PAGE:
NC Democrats’ Green Party problem

The state got a new political party this week when the state board of elections voted to certify the Green Party. The party that nominated Jill Stein in 2016 and Ralph Nader in 2000 joins Democrats, Republicans and Libertarians on the ballot. In 2016, North Carolina was one of only three states that did not allow Stein on ballot because the Green Party was not officially a party.

The GOP passed election reform laws that allowed easier access to the ballot. Now, any party that gets on the ballot in 35 states during a presidential election is automatically eligible. Parties can also get on the ballot with about 12,000 signatures. In the past, parties needed to get signatures from about 90,000 registered voters to get on the ballot and needed to receive at least 2 percent of the vote to stay on the ballot in subsequent elections.

The Libertarian Party is the only other party that’s been able to stay on the ballot in North Carolina. They don’t seem to pull from either party directly. They’re against regulation and taxes which appeals to Republicans but they’re also pro-choice, pro-LGBT rights, and pro-marijuana legalization. If they pull from the GOP, they would pulling from the middle where the most pragmatic Republicans live.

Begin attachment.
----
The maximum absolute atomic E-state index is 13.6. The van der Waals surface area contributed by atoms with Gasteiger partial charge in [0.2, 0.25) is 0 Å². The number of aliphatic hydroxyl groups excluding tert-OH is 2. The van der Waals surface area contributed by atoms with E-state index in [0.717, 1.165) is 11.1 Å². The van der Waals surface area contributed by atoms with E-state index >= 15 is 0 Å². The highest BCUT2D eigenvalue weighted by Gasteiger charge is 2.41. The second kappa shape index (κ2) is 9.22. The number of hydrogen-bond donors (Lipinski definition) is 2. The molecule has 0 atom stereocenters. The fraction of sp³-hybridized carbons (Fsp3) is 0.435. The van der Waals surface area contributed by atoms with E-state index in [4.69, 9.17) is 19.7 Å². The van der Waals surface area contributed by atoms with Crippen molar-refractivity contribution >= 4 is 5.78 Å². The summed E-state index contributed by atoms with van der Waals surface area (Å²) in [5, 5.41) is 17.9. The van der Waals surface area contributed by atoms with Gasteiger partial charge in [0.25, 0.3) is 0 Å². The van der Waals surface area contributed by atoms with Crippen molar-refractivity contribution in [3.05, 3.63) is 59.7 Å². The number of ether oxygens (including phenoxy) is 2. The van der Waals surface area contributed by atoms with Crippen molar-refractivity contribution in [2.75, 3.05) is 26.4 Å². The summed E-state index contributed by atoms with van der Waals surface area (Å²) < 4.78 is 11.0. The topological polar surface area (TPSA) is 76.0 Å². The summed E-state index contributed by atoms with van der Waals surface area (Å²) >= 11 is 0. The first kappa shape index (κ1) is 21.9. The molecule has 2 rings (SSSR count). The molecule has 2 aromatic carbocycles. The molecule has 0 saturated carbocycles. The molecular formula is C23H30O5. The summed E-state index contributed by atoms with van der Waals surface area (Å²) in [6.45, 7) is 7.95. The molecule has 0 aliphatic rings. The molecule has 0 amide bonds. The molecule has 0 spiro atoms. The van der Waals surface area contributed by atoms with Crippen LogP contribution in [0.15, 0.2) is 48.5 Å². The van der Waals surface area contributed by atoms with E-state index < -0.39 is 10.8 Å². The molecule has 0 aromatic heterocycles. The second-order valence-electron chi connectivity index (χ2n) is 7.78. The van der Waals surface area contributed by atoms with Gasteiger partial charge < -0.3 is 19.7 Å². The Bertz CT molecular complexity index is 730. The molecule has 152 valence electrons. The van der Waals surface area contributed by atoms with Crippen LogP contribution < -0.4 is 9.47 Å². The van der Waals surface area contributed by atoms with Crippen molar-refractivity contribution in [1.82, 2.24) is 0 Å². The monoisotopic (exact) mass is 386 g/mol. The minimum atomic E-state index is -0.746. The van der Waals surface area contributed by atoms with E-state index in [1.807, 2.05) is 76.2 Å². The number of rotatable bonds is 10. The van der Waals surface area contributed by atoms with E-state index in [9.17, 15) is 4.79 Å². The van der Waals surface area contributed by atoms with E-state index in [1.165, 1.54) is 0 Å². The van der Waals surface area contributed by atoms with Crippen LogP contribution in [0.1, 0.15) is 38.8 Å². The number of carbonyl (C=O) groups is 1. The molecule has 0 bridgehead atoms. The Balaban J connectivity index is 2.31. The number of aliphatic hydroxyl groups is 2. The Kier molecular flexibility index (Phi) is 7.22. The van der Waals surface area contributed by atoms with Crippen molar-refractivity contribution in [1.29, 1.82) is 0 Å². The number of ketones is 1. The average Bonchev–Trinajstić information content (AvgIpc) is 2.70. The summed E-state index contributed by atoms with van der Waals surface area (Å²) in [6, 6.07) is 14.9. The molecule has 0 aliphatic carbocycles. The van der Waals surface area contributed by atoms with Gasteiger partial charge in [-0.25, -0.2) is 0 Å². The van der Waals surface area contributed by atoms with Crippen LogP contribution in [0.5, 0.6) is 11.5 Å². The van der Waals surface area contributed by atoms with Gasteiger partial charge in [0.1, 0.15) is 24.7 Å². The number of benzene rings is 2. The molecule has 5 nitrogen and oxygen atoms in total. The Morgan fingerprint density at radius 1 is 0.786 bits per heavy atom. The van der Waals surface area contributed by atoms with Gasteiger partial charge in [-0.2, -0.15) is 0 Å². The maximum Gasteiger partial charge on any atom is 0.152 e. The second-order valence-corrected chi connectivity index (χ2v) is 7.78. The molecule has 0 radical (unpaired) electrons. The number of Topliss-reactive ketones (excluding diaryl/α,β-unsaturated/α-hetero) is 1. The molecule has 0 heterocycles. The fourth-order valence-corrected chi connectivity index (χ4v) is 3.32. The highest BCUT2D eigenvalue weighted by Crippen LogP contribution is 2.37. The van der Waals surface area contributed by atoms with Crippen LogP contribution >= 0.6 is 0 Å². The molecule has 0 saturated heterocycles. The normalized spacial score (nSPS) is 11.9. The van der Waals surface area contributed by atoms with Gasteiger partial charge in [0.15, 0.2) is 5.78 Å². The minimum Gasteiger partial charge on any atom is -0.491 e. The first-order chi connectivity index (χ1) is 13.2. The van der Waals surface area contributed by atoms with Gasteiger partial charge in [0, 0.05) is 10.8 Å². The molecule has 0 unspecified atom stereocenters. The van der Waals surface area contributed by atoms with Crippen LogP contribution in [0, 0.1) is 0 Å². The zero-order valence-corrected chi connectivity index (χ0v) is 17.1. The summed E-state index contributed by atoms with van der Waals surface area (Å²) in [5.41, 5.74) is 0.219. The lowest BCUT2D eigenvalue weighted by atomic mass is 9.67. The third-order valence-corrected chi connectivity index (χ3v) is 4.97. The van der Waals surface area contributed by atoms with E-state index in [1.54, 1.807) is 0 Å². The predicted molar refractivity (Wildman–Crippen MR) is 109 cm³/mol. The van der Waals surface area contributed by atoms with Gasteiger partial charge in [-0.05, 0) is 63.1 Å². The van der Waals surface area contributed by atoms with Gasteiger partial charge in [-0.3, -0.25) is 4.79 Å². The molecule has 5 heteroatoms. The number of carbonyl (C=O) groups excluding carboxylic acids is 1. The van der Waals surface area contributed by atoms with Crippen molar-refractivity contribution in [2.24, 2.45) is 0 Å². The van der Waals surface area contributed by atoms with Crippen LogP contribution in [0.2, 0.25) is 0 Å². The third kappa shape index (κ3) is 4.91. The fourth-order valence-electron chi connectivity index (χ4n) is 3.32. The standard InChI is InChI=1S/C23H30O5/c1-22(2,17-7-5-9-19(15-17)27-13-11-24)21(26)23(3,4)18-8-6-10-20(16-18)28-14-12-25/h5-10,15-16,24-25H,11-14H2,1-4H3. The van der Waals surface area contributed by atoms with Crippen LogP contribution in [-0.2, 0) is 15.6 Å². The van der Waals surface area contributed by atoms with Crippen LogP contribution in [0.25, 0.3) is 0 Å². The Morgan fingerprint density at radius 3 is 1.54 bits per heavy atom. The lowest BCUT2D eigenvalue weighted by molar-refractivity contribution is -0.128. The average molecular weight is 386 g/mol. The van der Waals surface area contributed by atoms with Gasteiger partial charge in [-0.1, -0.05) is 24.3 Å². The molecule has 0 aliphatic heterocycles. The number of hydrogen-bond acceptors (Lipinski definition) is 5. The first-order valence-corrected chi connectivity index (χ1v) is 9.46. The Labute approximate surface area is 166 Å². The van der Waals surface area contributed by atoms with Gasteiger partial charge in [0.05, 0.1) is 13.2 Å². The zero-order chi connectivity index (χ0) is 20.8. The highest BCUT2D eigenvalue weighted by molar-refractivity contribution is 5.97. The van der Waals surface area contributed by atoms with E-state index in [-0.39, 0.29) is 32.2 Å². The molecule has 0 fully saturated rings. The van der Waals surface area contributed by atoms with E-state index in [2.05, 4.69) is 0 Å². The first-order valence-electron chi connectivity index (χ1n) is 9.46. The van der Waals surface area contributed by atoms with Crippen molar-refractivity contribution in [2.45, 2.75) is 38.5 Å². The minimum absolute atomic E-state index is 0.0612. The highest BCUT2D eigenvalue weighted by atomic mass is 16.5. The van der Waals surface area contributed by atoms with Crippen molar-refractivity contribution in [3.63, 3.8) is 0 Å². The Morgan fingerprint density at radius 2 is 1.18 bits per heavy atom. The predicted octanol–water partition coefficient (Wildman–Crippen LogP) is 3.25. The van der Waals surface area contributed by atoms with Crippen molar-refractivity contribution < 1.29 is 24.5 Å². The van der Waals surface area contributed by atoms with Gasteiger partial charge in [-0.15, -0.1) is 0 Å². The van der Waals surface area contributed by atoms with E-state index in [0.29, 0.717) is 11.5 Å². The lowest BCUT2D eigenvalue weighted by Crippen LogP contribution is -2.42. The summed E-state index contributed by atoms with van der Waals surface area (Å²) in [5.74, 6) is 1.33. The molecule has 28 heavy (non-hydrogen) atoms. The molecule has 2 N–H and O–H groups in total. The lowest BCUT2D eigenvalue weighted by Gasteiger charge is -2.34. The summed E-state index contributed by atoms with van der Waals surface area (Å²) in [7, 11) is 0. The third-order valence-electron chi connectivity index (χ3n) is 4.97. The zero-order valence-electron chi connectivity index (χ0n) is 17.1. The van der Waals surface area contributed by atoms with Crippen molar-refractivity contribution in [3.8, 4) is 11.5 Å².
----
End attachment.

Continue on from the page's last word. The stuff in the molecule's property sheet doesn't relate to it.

In the long term, these changes could transform elections in North Carolina. The two dominant parties are struggling to hold their coalitions together. Democrats’ left flank is perpetually dissatisfied with centrist candidates who can win statewide, accusing them of being Republican-lite. Republicans’ right flank call their centrists RINOs, for “Republican in Name Only.” The fastest growing segment of registered voters is unaffiliated.

Imagine a bunch of single-issue parties. We could see a gun-rights party or abortion rights party. There’s apparently a Constitutional Party trying to get on the ballot. Any of those parties could syphon votes from one of the major parties, especially in a presidential year.

The Green Party probably won’t play much of a role in a midterm like 2018 but could pose a significant problem for Democrats in 2020 and beyond. They excite the aspirations of the Democrats’ left-wing with a platform promoting renewable energy, universal health care, a protectionist foreign policy and an emphasis on equal rights. In a state where the governor’s race was decided by about 10,000 votes, the Green Party could offer people disgruntled over something like the Atlantic Coast Pipeline a place to go. Unlike the Libertarian Party, which has little appeal to the GOP’s right flank, the Green Party platform is an uncompromising version of parts of the Democratic Party’s agenda.

That’s not the only possible outcome, of course. The arrival of the Green Party could also force the Democrats to articulate more of a vision, making it a stronger party. By 2020, we could also see right-wing populist parties that steal GOP votes, offsetting any losses Democrats see. Over time, we could become a multi-party state like New York. Democrats and Republicans will likely remain dominant but in the most competitive state in the nation, a few votes here and a few votes there could make a big difference.

Thomas Mills is the founder and publisher of, a website of commentary and analysis. Originally published at